and day the deed was supposed to be done he was elsewhere, outside the realm,  or if in the county in so remote a part of it that it would be quite unlikely that he  could have done what is alleged against him.1 He may also except on the ground  of an omission made in the appeal, because she says no more than that he lay with  her, no mention made of her maidenhood. Many other matters may constitute  exceptions though I do not now call them to mind.
Where the appellee is convicted by the country; the punishment that follows.
 When there are no grounds for avoiding the appeal and if the appellee has been  convicted by the country, let him, without any [question of] ransom, lose his eyes  and his testicles for the reason aforesaid,2 unless, before judgment rendered, the  woman thus defiled claims him for her husband, for this lies wholly in her discretion,  not in that of the man, for if it lay in his discretion this unseemliness would result,  namely, that 3a villein or a common person might bring perpetual disgrace upon a  woman of nobility and good family by a single act of defilement4 and take her to  wife to the disgrace of her family. But suppose that the ravisher is a noble man and  the woman raped a common person; will it be for the defiled woman to exercise a  choice and decide whether she will marry the noble man or not, for apparently the  same unseemliness would result on the side of the noble man? I answer that whether  the man is noble or common, the woman noble or common, the choice and the  decision will always rest with the woman, for what is a voluntary act on her part  will be a necessary act on his, that he may redeem his members. Thus since she  has that choice, and [if], spurning a judgment, she claims him for her husband,  let him by grace of the king be granted5 to her, in furtherance of marriage. If she  chooses the judgment, execution of the judgment having been had against the  defiler let the appeal proceed against those appealed as accessories. Several may be  accessories, but only one shall be held for the defilement, though the several may be  liable for lying with her, 6for to defile a virgin and to lie with one defiled [are different  deeds].7 And since the deeds are different it is evident that the same punishment  ought not to follow in both cases. That the same punishment does not follow upon  both is true, that is,8 unless the accessory's act is so closely linked to the first act of  ravishment [that they cannot be separated].9 Let the appeal then be made against  those appealed as accessories in this way:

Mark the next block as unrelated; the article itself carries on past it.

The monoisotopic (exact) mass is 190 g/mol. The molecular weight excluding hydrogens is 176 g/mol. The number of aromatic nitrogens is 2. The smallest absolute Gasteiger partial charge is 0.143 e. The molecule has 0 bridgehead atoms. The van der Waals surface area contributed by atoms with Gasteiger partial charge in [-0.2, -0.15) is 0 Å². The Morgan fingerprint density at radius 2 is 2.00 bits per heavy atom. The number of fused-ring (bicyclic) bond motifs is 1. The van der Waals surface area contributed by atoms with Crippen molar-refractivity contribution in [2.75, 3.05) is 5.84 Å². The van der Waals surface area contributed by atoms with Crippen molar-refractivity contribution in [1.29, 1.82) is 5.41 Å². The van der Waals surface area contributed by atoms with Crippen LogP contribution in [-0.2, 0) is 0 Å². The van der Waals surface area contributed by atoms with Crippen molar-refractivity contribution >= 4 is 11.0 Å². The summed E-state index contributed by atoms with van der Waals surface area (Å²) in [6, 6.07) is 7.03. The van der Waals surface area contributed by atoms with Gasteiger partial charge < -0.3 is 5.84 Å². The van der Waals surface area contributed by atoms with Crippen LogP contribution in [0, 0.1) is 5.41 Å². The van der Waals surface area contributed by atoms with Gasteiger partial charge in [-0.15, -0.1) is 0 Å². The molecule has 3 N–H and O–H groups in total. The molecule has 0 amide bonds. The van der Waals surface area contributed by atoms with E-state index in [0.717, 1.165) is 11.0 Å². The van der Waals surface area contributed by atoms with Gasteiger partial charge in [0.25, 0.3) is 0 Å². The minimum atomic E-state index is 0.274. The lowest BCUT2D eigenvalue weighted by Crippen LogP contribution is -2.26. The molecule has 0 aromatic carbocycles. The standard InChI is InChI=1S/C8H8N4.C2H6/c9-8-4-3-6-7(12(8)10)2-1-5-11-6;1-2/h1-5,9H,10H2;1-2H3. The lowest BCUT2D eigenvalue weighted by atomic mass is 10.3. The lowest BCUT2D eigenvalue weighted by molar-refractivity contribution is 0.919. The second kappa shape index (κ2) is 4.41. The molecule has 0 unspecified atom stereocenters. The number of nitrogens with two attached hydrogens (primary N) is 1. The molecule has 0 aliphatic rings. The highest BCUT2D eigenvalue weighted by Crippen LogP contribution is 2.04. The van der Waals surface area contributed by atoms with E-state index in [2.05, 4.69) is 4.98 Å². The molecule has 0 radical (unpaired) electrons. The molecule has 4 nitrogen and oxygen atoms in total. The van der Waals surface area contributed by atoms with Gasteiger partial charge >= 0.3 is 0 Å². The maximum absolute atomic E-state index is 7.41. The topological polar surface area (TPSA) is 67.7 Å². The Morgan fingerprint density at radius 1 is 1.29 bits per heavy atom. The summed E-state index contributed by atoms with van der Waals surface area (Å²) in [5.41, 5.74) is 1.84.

Of those appealed as accessories.
 The said A. appeals C. for that on the same day and the same year etc. on which  the aforesaid B. [etc.], and at the same hour that the said B. took her maidenhood,  the said C.